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Are Hybrid Mortgages Right for You?

By Gretchen Wegrich Updated on 7/19/2017

ARM loanARM mortgages are a popular response to the increase in mortgage interest rates. For the potential home owner who wants to buy a home or refinance an existing loan but does not want the higher payment, the hybrid may be the right choice. 

It has a lower fixed rate for three, five, seven or 10 years. The rate then expires, and the loan adjusts depending on market conditions.

A short term solution

With an ARM, the idea is that the borrower will try to be out of the loan before the fixed rate term expires. The idea is that the borrower will sell the house, refinance the loan or receive a raise in income before the rate increases. 

The ARM allows borrowers to take advantage of a lower fixed rate during the early fixed term of the loan which makes this type of loan alluring when compared to the higher rate offered by the traditional 30-year fixed-rate loan.

Risks of an ARM

What if the house doesn’t sell in time? Or the borrower is incapable of refinancing? The borrower could face an unaffordable payment rate.

This is the risk that the borrower takes in trade for the lower interest rate in the beginning of the loan. For this reason, ARM borrowers must carefully manage their finances and prepare for the future well ahead of when the loan adjusts to a higher interest rate.

An assumed risk

ARMs shift much of the risk from lenders to borrowers. The lender spreads the risk over thousands of mortgages with varying interest rates and time frames. The individual borrower is forced to assume the risk of his mortgage and a possibly unmanageable payment in the future. 

The promise of a lower rate and low initial payment with an ARM lures borrowers into assuming such a risk.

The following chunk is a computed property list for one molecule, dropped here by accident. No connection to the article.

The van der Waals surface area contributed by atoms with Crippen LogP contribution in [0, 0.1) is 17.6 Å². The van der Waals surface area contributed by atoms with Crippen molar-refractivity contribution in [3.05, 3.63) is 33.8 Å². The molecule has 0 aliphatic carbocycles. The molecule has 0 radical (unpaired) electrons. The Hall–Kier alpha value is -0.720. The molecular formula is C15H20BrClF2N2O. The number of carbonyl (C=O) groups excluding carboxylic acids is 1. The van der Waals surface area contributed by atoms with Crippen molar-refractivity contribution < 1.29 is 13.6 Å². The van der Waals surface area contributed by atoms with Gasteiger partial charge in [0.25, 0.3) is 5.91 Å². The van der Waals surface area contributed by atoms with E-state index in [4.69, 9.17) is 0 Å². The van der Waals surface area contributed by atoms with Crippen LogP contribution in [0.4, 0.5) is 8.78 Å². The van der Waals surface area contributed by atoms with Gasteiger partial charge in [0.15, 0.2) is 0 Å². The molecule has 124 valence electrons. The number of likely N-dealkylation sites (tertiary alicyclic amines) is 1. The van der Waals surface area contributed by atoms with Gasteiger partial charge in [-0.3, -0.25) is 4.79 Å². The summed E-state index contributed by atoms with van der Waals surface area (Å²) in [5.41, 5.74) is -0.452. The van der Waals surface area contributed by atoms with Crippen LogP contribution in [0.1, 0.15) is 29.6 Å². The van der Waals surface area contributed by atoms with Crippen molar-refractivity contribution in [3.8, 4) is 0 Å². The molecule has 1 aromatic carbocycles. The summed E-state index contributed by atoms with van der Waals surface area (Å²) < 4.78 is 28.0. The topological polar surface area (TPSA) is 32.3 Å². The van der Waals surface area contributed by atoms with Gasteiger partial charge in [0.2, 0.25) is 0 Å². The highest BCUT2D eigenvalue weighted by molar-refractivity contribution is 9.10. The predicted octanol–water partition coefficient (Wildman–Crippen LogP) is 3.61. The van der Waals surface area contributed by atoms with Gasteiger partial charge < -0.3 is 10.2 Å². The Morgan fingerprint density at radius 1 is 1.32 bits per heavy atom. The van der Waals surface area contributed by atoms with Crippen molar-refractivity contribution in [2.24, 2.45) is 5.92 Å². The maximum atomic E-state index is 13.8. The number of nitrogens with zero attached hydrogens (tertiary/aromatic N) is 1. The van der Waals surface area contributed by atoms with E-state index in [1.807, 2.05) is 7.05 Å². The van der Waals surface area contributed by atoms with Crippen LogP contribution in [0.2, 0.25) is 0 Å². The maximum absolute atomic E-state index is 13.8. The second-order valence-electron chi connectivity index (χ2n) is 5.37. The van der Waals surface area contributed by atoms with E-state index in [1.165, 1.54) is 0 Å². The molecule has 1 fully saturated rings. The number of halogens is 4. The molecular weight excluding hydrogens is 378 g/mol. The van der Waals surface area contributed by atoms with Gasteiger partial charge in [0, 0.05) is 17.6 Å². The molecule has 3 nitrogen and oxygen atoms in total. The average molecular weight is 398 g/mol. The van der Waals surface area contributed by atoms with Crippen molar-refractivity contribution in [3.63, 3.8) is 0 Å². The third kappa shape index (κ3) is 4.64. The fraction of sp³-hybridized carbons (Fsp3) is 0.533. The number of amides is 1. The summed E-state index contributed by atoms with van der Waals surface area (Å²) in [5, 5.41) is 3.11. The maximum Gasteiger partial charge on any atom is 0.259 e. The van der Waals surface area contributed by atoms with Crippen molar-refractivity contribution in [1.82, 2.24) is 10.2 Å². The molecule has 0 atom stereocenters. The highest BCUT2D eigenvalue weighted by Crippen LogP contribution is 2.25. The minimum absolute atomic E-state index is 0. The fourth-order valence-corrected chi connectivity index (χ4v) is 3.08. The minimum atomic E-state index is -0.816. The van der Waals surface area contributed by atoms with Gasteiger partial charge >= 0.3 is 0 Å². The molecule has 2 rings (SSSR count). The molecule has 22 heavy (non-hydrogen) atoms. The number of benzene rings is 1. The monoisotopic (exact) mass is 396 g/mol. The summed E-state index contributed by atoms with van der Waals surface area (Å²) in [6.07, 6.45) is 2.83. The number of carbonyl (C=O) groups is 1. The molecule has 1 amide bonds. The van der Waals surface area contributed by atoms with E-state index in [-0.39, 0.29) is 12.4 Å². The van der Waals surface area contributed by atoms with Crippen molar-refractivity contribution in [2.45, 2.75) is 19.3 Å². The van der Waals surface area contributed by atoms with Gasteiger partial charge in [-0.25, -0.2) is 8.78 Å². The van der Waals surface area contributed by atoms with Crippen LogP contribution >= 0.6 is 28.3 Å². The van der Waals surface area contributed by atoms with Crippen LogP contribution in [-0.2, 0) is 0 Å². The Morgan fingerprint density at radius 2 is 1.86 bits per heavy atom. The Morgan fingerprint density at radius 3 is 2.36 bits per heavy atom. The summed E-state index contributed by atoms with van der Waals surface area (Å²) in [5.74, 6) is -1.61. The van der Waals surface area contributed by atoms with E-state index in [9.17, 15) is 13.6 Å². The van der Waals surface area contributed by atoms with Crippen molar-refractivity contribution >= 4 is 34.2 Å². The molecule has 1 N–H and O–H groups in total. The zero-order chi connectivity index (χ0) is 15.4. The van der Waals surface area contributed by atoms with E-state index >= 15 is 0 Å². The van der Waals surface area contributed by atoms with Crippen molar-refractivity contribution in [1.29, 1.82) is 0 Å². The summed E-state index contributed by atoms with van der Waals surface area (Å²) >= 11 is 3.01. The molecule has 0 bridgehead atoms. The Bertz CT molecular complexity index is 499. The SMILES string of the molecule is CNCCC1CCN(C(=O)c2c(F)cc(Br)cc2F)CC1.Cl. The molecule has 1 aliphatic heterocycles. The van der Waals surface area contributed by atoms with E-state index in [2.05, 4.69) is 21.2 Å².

This could prove catastrophic for the borrower if rates move higher and they can’t get out of the loan before the fixed rate term expires. Any number of unforeseeable factors – falling house prices, unemployment, disability or death – could put the home in foreclosure.

Even without such calamities, the associated risk may prove to more than the borrower can handle. A slight increase of three percent – half the typical adjustment cap – could make the loan exorbitant for the home owner three, five or seven years in the future.

Your options

The dull, 30-year fixed loan may pale in comparison to the initial hype of the ARM. However, there is safety in the mundane. This safer loan need never be refinanced and protects the borrower from a high-interest rate and payment down the road.

ARMs are not for everyone, but this type of mortgage loan can be useful to the right borrower. Before considering an ARM, you should ask yourself some tough questions about how long you will remain in the home and be honest with yourself about your plans and earning capabilities in the future. 

If you are considering this solely because the payment is affordable, then you need re-think what you can afford.

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About The Author:
Gretchen Wegrich
Gretchen Wegrich is an editor at Lender411. She specializes in mortgage basics, personal finance and green living. She graduated with a bachelor's degree in writing from University of California, San Diego and previously worked at the Santa Cruz Sentinel. Contact her at gretchen@lender411com.

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